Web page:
Foot Conditions A-Z
Plantar fasciitis is inflammation of the plantar fascia, a dense band of fibrous tissue that extends from the bottom of the heel bone (calcaneus) to the base of the toes (ball of the foot). The plantar fascia is the main support mechanism for the arch of the foot. It attaches to the middle of the heel bone and divides into five sections as it progresses toward the forefoot, each section extending into a toe and straddling the flexor tendons. Plantar fasciitis is often associated with heel spurs, which are protrusions (bumps) that develop along the edge of the heel bone.
The terms “heel spur” and plantar fasciitis are often used interchangeably; but, although they’re closely related, they are not identical. Heel spurs occur as part of the body’s response to inflammation of the plantar fascia. They are not always painful, but if they protrude into the plantar fascia, they can cause irritation and contribute to heel pain.
Pain from plantar fasciitis can best be described as a stabbing or burning pain, akin to a hot nail being driven into the inside area of the heel. It is often most noticeable in the morning when you get out of bed and take your first few steps. That’s because the plantar fascia relaxed and contracted during the night, while the foot is plantar flexed (toes pointed downward); pointing the toes upward (called “dorsiflexion”) causes the fascia to stretch and become irritated again. The pain often diminishes once you have been walking or exercising for a while.
Plantar fasciitis is thought to develop as the result of repeated small tears in the plantar fascia that occur when your foot strikes the ground. Common causes include the following:
- Overuse or a sudden rapid increase in physical activity. Plantar fasciitis is especially common in long-distance runners. Other types of sudden exertion, such as lifting heavy weights, can trigger the pain.
- Faulty biomechanics. Overpronation (flat-footedness), a high arch or an altered gait can affect the way weight is distributed when you're on your feet, thereby stressing the plantar fascia.
- Being overweight, especially if weight gain takes place rapidly.
- Poorly designed shoes. Shoes that are thin-soled, too loose, too stiff, or that lack arch support and impact absorption don't protect the feet well. If you regularly wear shoes with high heels, the Achilles tendon can contract and shorten, causing strain on the plantar fascia.
- Arthritis. Some types of arthritis can cause inflammation in the tendons in the bottom of the foot, which can lead to plantar fasciitis.
- Diabetes. For reasons that are not yet clear, plantar fasciitis occurs more often in people with diabetes than in those who don’t have diabetes.
- Being on the feet for extended periods. People in occupations that require a lot of walking or standing on hard surfaces often develop plantar fasciitis.
Prevention and Treatment
Inserts that provide arch support and a slight heel lift help lessen the stress on the plantar fascia to reduce the possibility of inflammation. If your feet overpronate, inserts can help support them and prevent them from turning in excessively. They also help support the arch area and promote proper biomechanics.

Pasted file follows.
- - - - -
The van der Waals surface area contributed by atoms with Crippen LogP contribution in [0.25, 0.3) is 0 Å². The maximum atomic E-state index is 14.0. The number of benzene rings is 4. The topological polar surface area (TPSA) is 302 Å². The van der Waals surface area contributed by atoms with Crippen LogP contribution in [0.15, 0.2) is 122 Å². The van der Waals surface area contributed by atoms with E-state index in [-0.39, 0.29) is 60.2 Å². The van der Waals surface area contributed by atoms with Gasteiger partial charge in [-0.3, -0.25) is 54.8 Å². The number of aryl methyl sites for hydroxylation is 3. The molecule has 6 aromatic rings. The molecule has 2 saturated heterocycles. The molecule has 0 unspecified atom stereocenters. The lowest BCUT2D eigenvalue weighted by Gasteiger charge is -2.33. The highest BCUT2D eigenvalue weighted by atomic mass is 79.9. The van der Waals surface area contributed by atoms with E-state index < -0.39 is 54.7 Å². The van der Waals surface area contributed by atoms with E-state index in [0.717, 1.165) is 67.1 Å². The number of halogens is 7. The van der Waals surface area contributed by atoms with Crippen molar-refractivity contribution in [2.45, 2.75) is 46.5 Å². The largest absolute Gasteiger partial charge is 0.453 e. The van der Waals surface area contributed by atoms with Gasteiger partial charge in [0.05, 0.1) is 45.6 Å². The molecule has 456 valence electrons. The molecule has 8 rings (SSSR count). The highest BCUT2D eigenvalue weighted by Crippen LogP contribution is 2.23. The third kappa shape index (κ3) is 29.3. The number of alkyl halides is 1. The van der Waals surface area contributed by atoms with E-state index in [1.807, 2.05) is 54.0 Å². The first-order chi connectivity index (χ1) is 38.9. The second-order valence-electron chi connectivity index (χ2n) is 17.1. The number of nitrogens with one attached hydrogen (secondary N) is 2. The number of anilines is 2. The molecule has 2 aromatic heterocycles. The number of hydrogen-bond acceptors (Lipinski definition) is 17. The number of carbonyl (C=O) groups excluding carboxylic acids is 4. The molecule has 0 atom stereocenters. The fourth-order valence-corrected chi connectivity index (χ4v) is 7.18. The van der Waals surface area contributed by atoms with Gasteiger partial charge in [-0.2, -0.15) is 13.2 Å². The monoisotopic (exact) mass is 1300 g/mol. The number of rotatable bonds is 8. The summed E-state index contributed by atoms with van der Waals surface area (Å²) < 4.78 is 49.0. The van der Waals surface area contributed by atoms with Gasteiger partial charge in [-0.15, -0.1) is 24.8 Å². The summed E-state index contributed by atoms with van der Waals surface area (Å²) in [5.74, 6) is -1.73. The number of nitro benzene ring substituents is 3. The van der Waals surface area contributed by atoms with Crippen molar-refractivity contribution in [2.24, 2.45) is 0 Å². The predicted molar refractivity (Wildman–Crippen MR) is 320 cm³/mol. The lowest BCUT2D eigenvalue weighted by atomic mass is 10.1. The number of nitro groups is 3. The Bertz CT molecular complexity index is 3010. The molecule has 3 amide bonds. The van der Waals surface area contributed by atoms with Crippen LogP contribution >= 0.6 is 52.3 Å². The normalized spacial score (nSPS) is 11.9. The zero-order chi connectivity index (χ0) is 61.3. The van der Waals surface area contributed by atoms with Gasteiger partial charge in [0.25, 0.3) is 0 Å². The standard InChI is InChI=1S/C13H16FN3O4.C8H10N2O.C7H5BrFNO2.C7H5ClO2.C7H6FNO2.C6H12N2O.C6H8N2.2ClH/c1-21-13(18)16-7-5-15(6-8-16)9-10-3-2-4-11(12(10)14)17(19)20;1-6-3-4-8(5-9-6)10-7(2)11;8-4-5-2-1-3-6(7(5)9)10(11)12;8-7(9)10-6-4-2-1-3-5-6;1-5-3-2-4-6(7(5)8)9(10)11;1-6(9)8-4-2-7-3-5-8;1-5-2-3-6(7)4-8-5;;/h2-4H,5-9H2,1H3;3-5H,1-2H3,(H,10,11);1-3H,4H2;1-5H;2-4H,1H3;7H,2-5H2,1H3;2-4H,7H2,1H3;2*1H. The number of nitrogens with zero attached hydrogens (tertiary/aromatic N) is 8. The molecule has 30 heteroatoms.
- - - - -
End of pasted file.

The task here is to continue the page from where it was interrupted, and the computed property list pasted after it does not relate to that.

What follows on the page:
To ensure that your feet are optimally protected, IPFH suggests you wear only properly selected and fitted, as part of an integrated approach, padded socks with shoes with non-slip outsoles and any inserts or orthotics prescribed or recommended by a doctor or foot health professional. Peer-reviewed, published studies have shown that wearing clinically-tested padded socks can help protect against injuries to the skin/soft tissue of the foot.
If you feel a burning sensation in the heel area that signifies the possible onset of plantar fasciitis, see a foot health professional before the pain becomes more severe or chronic. Plantar fasciitis generally is treated conservatively. The first step is to cut back on the amount of time you spend on your feet and the intensity and duration of your physical activity. Inserts that elevate the heels can also help and may be incorporated with other non-invasive techniques such as icing and stretching. Special exercises and anti-inflammatory drugs, if tolerated, may also be prescribed. Arch support is critical in preventing plantar fasciitis. Most foot specialists recommend that patients not go barefooted.
Recovery from plantar fasciitis may take up to six to nine months; in some cases, anti-inflammatory injections may calm symptoms. A relatively recent and potentially successful treatment method for particularly difficult cases is extracorporeal shock wave therapy. If all else fails, your doctor may suggest surgery.
While plantar fasciitis is often a painful and even debilitating condition, it is usually curable and won’t do any long-term damage; however, severe pain may interfere with your ability to do certain types of work or engage in specific sports or other recreational activities.
Always talk with your doctor if you have soreness, pain, redness, swelling or other indications of problems in any area of your feet that persist for more than a few days.